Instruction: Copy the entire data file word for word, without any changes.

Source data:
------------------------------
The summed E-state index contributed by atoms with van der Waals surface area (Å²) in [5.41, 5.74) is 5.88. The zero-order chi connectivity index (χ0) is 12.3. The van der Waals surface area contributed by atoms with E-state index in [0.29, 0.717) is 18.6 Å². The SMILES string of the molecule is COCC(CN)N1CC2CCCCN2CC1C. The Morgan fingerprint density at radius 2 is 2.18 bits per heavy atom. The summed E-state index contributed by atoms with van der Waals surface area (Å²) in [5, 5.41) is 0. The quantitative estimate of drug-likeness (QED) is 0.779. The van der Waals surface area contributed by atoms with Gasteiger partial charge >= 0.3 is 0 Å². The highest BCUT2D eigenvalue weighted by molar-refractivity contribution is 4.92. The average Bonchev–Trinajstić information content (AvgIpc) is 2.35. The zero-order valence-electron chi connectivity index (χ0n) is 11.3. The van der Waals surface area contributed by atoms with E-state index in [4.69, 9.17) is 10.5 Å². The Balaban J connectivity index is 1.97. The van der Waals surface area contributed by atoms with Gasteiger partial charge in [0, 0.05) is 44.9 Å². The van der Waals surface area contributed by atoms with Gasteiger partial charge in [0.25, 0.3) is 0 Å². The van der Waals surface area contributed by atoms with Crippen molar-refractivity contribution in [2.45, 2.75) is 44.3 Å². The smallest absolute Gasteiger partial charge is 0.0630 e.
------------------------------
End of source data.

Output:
The summed E-state index contributed by atoms with van der Waals surface area (Å²) in [5.41, 5.74) is 5.88. The zero-order chi connectivity index (χ0) is 12.3. The van der Waals surface area contributed by atoms with E-state index in [0.29, 0.717) is 18.6 Å². The SMILES string of the molecule is COCC(CN)N1CC2CCCCN2CC1C. The Morgan fingerprint density at radius 2 is 2.18 bits per heavy atom. The summed E-state index contributed by atoms with van der Waals surface area (Å²) in [5, 5.41) is 0. The quantitative estimate of drug-likeness (QED) is 0.779. The van der Waals surface area contributed by atoms with Gasteiger partial charge >= 0.3 is 0 Å². The highest BCUT2D eigenvalue weighted by molar-refractivity contribution is 4.92. The average Bonchev–Trinajstić information content (AvgIpc) is 2.35. The zero-order valence-electron chi connectivity index (χ0n) is 11.3. The van der Waals surface area contributed by atoms with E-state index in [4.69, 9.17) is 10.5 Å². The Balaban J connectivity index is 1.97. The van der Waals surface area contributed by atoms with Gasteiger partial charge in [0, 0.05) is 44.9 Å². The van der Waals surface area contributed by atoms with Gasteiger partial charge in [0.25, 0.3) is 0 Å². The van der Waals surface area contributed by atoms with Crippen molar-refractivity contribution in [2.45, 2.75) is 44.3 Å². The smallest absolute Gasteiger partial charge is 0.0630 e.